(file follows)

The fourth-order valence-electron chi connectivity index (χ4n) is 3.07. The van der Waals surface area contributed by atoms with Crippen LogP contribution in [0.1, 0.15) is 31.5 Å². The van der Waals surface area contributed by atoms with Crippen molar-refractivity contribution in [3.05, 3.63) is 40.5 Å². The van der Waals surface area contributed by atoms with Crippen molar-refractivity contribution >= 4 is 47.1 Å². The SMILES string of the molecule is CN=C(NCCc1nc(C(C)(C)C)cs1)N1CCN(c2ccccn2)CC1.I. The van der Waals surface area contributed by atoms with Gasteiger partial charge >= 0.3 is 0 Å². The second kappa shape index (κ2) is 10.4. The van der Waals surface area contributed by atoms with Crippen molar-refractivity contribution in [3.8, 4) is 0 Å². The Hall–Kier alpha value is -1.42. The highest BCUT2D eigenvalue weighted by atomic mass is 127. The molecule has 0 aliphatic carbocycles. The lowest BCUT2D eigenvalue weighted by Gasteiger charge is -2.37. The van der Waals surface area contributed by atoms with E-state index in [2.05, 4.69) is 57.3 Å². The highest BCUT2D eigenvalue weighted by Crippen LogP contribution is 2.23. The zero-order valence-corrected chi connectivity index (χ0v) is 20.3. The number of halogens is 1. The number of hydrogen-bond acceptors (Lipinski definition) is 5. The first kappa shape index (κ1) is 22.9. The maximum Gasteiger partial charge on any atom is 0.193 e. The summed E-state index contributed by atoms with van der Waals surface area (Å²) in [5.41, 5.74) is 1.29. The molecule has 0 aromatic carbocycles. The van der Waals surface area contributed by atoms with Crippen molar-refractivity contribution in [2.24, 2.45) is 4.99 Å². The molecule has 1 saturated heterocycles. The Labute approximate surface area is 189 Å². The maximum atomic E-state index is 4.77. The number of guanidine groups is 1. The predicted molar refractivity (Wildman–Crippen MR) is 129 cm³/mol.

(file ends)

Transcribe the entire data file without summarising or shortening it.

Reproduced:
The fourth-order valence-electron chi connectivity index (χ4n) is 3.07. The van der Waals surface area contributed by atoms with Crippen LogP contribution in [0.1, 0.15) is 31.5 Å². The van der Waals surface area contributed by atoms with Crippen molar-refractivity contribution in [3.05, 3.63) is 40.5 Å². The van der Waals surface area contributed by atoms with Crippen molar-refractivity contribution >= 4 is 47.1 Å². The SMILES string of the molecule is CN=C(NCCc1nc(C(C)(C)C)cs1)N1CCN(c2ccccn2)CC1.I. The van der Waals surface area contributed by atoms with Gasteiger partial charge >= 0.3 is 0 Å². The second kappa shape index (κ2) is 10.4. The van der Waals surface area contributed by atoms with Crippen molar-refractivity contribution in [3.8, 4) is 0 Å². The Hall–Kier alpha value is -1.42. The highest BCUT2D eigenvalue weighted by atomic mass is 127. The molecule has 0 aliphatic carbocycles. The lowest BCUT2D eigenvalue weighted by Gasteiger charge is -2.37. The van der Waals surface area contributed by atoms with E-state index in [2.05, 4.69) is 57.3 Å². The highest BCUT2D eigenvalue weighted by Crippen LogP contribution is 2.23. The zero-order valence-corrected chi connectivity index (χ0v) is 20.3. The number of halogens is 1. The number of hydrogen-bond acceptors (Lipinski definition) is 5. The first kappa shape index (κ1) is 22.9. The maximum Gasteiger partial charge on any atom is 0.193 e. The summed E-state index contributed by atoms with van der Waals surface area (Å²) in [5.41, 5.74) is 1.29. The molecule has 0 aromatic carbocycles. The van der Waals surface area contributed by atoms with Crippen molar-refractivity contribution in [2.24, 2.45) is 4.99 Å². The molecule has 1 saturated heterocycles. The Labute approximate surface area is 189 Å². The maximum atomic E-state index is 4.77. The number of guanidine groups is 1. The predicted molar refractivity (Wildman–Crippen MR) is 129 cm³/mol.